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Is the education system letting your child down?

Aussie kids

If the Australian education system received a report card, it would say ‘could do better’. The OECD Program for International Student Assessment (PISA) is ranking Australia 14th, behind New Zealand and several third world countries, including Vietnam and Estonia[1]. This drop in rankings is being blamed on a variety of failings, both systematic and cultural. While the government is slowly moving towards resolving these issues, if your child is in the schooling system now, it’s possible they’re falling behind their peers internationally. Education is critically important to ensure the very best opportunities for further education and future success in competitive job markets[2].

The Gonski Review Report

In 2010, the government commissioned a review of Australian schools. The Gonski Review Report (2012) showed declining performance in education over the past decade[3]. In 2000, only one country outperformed Australia in reading and scientific literacy. But by 2009, six countries outperformed Australia.[4] There are significant and increasing gaps between high and low performing students, and more students are not meeting minimum standards of achievement.

Finland is 13th on the PISA rankings and rates consistently highly on OECD rankings. The Finnish education structure offers insight into a successful system. They believe that education should be about education, not tests. Teachers spend time with students outside of school hours providing coaching to suit the needs of the student. Teaching staff have post graduate qualifications, are dedicated to education and teaching is a respected profession.

Can the Australian schooling system be fixed?

We all know what works to create a better education system, and a variety of solutions can be derived from other successful education systems. However, change takes time and the children of Australia continue to fall behind. Based on the successful Finnish model, tutoring and coaching outside of school hours by highly qualified teachers leads to success. Following on from this, the focus of this teaching should be more about imparting knowledge, and less about exams and tests.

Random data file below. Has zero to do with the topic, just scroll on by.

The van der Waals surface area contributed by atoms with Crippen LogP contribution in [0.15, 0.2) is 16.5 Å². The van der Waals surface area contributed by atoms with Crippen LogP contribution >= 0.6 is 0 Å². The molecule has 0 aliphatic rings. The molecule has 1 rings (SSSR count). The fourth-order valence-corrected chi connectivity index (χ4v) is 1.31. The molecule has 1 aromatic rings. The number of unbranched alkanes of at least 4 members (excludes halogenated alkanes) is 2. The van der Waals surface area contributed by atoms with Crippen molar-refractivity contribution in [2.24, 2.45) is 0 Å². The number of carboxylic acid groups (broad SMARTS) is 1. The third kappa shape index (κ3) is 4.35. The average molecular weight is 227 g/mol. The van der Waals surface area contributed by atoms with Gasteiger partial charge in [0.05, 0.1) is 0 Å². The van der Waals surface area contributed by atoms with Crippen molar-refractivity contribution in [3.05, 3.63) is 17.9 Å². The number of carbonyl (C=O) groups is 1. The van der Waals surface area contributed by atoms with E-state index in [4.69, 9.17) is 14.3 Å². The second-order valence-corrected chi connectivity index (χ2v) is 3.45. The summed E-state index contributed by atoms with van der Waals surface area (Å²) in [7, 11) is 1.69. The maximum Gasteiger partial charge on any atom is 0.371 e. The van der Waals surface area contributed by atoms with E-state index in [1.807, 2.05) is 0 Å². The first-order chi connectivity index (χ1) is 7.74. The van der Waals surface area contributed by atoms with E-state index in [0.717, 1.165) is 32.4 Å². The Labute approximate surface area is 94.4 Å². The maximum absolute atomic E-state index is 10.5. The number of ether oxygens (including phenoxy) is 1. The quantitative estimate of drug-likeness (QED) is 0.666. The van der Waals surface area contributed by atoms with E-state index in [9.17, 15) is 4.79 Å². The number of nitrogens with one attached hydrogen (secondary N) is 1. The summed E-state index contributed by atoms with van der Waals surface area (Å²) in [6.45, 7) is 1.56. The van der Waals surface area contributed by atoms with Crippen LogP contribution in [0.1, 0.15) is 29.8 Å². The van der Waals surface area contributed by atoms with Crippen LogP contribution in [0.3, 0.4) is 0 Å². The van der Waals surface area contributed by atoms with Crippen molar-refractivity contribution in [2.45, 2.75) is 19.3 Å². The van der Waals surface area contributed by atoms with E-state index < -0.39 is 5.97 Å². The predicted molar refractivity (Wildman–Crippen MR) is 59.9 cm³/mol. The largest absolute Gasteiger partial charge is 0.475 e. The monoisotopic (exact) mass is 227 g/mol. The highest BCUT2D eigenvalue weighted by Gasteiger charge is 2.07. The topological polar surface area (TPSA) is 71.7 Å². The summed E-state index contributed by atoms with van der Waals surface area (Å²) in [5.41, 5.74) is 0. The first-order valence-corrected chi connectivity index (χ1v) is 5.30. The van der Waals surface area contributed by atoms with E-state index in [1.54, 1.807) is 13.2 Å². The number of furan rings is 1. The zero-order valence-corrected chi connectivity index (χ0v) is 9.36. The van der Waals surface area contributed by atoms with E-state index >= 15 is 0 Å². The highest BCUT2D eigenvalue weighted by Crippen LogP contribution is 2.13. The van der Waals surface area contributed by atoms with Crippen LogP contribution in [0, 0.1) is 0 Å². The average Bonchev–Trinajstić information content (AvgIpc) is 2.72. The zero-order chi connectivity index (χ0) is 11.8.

How does this affect your child?

How are your children doing? Could they be doing better? Are there things you can do to support their education?  Speak to each child’s teacher to get a full understanding of strengths and weaknesses. From this position of knowledge, you can start to take control of their education.

It’s important to address gaps in education as early as possible, particularly for mathematics. Research has shown that if children miss learning foundation skills, they will struggle to keep up with their peers[5] in later years. The basic skills taught in primary school are the foundation for all future maths learning. Addressing any inadequacies now will ensure children have more options in the future, both in education and employment.

How can you get the best outcomes for your child?

There are a variety of ways to support children’s learning. If a child is noticeably struggling, tuition can reinforce existing school learning to ensure the correct ‘building blocks’ are in place. For a child who is keeping pace in the classroom and has extra capacity, an accelerated programme can extend skills and broadens learning.

With the Australian education system falling behind, you can no longer leave education confined to school. NumberWorks’nWords provides exceptional after-school tutoring, whether children need remedial work, extension work or just more confidence in their own abilities. In consultation with parents/caregivers, learning is tailored to each child’s needs. Tuition meets them where they are and doesn’t force them into an inflexible system. Safeguard your children’s future and talk to NumberWorks’nWords about how tutoring will benefit your child.

 



[1]http://www.businessinsider.in/The-latest-ranking-of-top-countries-in-math-reading-and-science-is-out-and-the-US-didnt-crack-the-top-10/articleshow/55843743.cms

[2]http://www.abc.net.au/news/2017-02-02/educating-australia-why-our-schools-arent-improving/8235222

[3]http://towardsthefinalhour.com/2017/01/australian-education-january-2017/

[4]http://www.abc.net.au/news/2012-08-27/whats-in-the-gonski-report/4219508

[5]http://www.smh.com.au/national/education/missing-classes-in-primary-school-adds-up-to-poor-maths-skills-20131030-2whcu.html

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